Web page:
Brazilian holidays tell a fascinating story of the country's culture and traditions.

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Brazil has a wide range of diverse holidays and seasonal celebrations. Some of them are religious, others public, and some regions have their own traditional festivities. Carnival is the best known, but some of the others help tell the fascinating story of Brazilian culture and traditions. These are the most popular and best known holidays in Brazil.

Tiradentes, the freedom fighter

Joaquim José da Silva Xavier is one of the most famous figures in Brazilian history. Known as Tiradentes ("The Tooth Puller"), because of his work as a dentist, he fought for Brazil's independence from Portugal in the 1800s and became a national hero. The uprising he organized was unsuccessful, but his efforts are recognized to this day. Tributes to him are all over the country, in statues, monuments, street names and there's even an entire town named after him, in southern Minas Gerais.

And, of course, he also has his own national holiday, on April 21. National holidays, by the way, are an excellent opportunity to enjoy Brazil like a true Brazilian. This is when people from the big cities escape to the beach, the mountains or wherever they can get some R&R. At tourist-friendly locations, everything will be open during the holiday, as that is when most locals get a chance to travel. But try to plan ahead, because holidays such as Tiradentes are very busy times for hotels and airline companies.

São João, a very Brazilian tradition

Every June, people all over Brazil, especially those in smaller towns in the Northeast, celebrate Saint John the Baptist, Saint Anthony, and Saint Peter. Known as the São João festival, or Festa Junina (June Festival), these festivals combine faith, food, and music. The theme of the celebrations is to celebrate the rural Brazilian lifestyle. Revelers wear straw hats, plaid shirts, and floral dresses, while eating some of the traditional São João party foods.

Salty and sweet dishes made from corn and peanuts are common. Mix cachaça, ginger, cinnamon, and sugar together, and you've got quentão, a warm punch which is always present at Festa Junina, along with mulled wine, known locally as vinho quente. Every Festa Junina needs its own bonfire, both for decoration and for warmth. After all, Brazilian winter starts in June, so the heat from the embers is very welcome indeed.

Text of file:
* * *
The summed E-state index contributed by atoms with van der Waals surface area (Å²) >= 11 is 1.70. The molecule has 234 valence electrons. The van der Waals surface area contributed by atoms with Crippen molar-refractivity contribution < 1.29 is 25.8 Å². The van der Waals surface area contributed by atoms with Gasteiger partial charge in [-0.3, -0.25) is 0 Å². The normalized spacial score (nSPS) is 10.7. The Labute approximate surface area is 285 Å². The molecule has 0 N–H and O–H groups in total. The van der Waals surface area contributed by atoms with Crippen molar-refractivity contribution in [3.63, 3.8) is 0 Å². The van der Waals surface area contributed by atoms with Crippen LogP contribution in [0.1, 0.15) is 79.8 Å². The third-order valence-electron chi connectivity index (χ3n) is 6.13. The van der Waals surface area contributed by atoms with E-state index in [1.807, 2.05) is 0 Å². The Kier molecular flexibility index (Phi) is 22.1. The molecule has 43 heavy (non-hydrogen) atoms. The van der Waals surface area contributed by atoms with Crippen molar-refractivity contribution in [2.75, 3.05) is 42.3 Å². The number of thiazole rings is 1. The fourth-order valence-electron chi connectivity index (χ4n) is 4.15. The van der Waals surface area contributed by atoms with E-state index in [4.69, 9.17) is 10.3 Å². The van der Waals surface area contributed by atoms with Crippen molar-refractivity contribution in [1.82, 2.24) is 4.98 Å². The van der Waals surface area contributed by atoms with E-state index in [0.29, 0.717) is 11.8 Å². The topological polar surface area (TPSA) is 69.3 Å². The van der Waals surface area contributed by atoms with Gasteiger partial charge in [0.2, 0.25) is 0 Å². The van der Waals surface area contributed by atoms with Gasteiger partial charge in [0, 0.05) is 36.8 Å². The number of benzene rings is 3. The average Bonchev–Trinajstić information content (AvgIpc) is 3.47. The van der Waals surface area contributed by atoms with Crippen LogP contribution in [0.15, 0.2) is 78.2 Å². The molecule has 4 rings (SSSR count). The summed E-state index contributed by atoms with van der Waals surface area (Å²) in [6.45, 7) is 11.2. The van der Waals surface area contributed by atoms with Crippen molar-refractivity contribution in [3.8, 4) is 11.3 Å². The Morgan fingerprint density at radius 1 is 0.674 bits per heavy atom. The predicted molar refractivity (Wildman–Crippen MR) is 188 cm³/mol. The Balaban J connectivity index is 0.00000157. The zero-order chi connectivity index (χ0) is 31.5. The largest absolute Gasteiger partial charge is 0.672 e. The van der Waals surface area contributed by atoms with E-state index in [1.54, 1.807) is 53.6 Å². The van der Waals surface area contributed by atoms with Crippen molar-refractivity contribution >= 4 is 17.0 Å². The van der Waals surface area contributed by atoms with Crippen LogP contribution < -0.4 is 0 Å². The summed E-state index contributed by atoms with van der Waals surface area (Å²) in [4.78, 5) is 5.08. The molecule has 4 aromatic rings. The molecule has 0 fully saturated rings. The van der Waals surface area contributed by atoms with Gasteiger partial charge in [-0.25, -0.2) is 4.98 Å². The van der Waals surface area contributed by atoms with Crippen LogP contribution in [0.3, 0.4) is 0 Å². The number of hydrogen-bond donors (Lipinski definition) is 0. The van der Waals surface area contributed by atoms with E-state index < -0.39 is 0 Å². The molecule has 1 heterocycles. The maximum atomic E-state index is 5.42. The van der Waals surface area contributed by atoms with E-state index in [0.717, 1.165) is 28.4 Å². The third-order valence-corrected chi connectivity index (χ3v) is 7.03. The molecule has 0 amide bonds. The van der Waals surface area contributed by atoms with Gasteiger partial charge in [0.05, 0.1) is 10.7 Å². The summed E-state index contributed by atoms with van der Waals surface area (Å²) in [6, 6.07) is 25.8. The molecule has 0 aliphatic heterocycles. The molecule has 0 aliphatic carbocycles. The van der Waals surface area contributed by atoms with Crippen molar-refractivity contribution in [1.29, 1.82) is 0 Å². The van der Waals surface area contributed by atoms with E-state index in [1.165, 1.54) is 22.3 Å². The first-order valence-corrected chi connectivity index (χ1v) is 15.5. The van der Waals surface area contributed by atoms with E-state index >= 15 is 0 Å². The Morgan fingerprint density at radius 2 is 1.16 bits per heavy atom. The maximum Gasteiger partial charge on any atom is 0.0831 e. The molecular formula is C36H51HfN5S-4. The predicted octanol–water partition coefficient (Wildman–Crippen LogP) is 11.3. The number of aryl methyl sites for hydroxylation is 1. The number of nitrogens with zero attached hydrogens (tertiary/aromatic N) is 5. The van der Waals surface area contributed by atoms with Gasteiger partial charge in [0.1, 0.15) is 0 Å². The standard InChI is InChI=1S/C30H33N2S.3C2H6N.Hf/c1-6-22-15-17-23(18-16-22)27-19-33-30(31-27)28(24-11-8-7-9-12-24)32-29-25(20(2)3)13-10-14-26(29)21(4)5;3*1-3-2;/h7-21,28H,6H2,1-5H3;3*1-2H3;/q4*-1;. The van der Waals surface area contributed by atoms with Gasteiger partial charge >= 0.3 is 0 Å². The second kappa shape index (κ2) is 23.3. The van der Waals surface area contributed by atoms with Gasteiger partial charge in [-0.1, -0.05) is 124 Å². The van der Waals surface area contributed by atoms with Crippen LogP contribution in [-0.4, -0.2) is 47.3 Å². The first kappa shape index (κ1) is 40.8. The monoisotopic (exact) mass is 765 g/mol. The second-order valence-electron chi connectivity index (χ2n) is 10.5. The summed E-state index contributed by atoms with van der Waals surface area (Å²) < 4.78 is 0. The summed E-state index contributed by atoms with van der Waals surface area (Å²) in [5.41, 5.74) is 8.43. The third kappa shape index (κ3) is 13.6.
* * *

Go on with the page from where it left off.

Independence Day

Another national holiday perfect for traveling in Brazil is September 7, the country's Independence Day. With Spring just around the corner, the weather is usually pleasant, so going to the beach is a possibility. The holiday celebrates Brazil's independence from Portugal, which happened on September 7, 1822. Dom Pedro, prince of the Portuguese royal family, decided to declare Brazil no longer a colony. He became Emperor Pedro I and inaugurated the historical period known as Imperial Brazil. In Brasília and other large cities, there are military parades that honor Pedro I and the Brazilian national symbols, such as the flag and the army.

Farroupilha Day, celebrantig local heritage

This holiday remembers another independence attempt in Brazil. The Farroupilha Revolution (often translated as the Ragamuffin War) took place in the southern state of Rio Grande do Sul in 1835. A group of rebels that did not agree with the imperial government fought with the national forces on September 20 of that year, leading to a ten-year war to separate Rio Grande do Sul from the rest of the country.

In 1845, the secessionist troops surrendered. Now, this holiday is a celebration of the culture of the gaúchos, the natives of Rio Grande do Sul. Street parades, festivals, camps, shows, and other activities celebrate the holiday. September 20 is a local holiday, but people from all over the country travel to Rio Grande do Sul to enjoy the festivities and eat the famous gaúcho barbecue. You can't miss the ribs at Harmonia Park, in Porto Alegre, broiled for 12 hours in a ground fire.

Black Consciousness Day

November 20 is dedicated to recognizing the massive contribution African-Brazilians have made to the country. Known as Black Consciousness or Black Awareness Day, this holiday is relatively recent, although it is not yet nationwide. The states of Amazonas, Amapá, Mato Grosso and Rio de Janeiro have made it official, as well as the city of São Paulo and other municipalities. On this date, national hero Zumbi dos Palmares is remembered.

He was a leader that fought against the enslavement of African-Brazilians and created a community where black people were free, the Quilombo dos Palmares. If you want to experience African-Brazilian culture and history, visit Salvador's Pelourinho, a colonial landmark protected by UNESCO. This is where slaves were punished. Now, it is a vivacious and colorful neighborhood.